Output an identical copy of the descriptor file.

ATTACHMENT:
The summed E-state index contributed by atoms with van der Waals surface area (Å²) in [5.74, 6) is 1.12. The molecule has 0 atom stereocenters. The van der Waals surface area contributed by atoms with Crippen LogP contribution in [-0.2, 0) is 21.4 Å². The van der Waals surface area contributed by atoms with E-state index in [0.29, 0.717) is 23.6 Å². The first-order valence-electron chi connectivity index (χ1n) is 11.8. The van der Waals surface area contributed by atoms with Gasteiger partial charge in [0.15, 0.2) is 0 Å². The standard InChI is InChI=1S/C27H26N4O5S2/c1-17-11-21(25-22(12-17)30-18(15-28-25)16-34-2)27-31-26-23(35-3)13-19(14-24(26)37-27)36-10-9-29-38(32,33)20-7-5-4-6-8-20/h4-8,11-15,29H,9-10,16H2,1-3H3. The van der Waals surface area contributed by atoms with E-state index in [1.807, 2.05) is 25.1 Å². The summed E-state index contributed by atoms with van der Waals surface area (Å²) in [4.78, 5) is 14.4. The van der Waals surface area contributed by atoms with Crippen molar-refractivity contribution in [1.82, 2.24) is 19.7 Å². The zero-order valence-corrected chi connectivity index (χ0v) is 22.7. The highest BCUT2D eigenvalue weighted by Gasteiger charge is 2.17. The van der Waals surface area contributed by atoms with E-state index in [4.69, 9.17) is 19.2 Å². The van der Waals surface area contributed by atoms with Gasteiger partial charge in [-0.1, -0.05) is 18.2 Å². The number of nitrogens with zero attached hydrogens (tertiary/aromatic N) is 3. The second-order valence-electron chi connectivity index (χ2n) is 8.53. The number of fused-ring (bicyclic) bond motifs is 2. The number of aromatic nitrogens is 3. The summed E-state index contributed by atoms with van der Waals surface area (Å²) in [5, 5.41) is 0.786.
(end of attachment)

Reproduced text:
The summed E-state index contributed by atoms with van der Waals surface area (Å²) in [5.74, 6) is 1.12. The molecule has 0 atom stereocenters. The van der Waals surface area contributed by atoms with Crippen LogP contribution in [-0.2, 0) is 21.4 Å². The van der Waals surface area contributed by atoms with E-state index in [0.29, 0.717) is 23.6 Å². The first-order valence-electron chi connectivity index (χ1n) is 11.8. The van der Waals surface area contributed by atoms with Gasteiger partial charge in [0.15, 0.2) is 0 Å². The standard InChI is InChI=1S/C27H26N4O5S2/c1-17-11-21(25-22(12-17)30-18(15-28-25)16-34-2)27-31-26-23(35-3)13-19(14-24(26)37-27)36-10-9-29-38(32,33)20-7-5-4-6-8-20/h4-8,11-15,29H,9-10,16H2,1-3H3. The van der Waals surface area contributed by atoms with E-state index in [1.807, 2.05) is 25.1 Å². The summed E-state index contributed by atoms with van der Waals surface area (Å²) in [4.78, 5) is 14.4. The van der Waals surface area contributed by atoms with Crippen molar-refractivity contribution in [1.82, 2.24) is 19.7 Å². The zero-order valence-corrected chi connectivity index (χ0v) is 22.7. The highest BCUT2D eigenvalue weighted by Gasteiger charge is 2.17. The van der Waals surface area contributed by atoms with E-state index in [4.69, 9.17) is 19.2 Å². The van der Waals surface area contributed by atoms with Gasteiger partial charge in [-0.1, -0.05) is 18.2 Å². The number of nitrogens with zero attached hydrogens (tertiary/aromatic N) is 3. The second-order valence-electron chi connectivity index (χ2n) is 8.53. The number of fused-ring (bicyclic) bond motifs is 2. The number of aromatic nitrogens is 3. The summed E-state index contributed by atoms with van der Waals surface area (Å²) in [5, 5.41) is 0.786.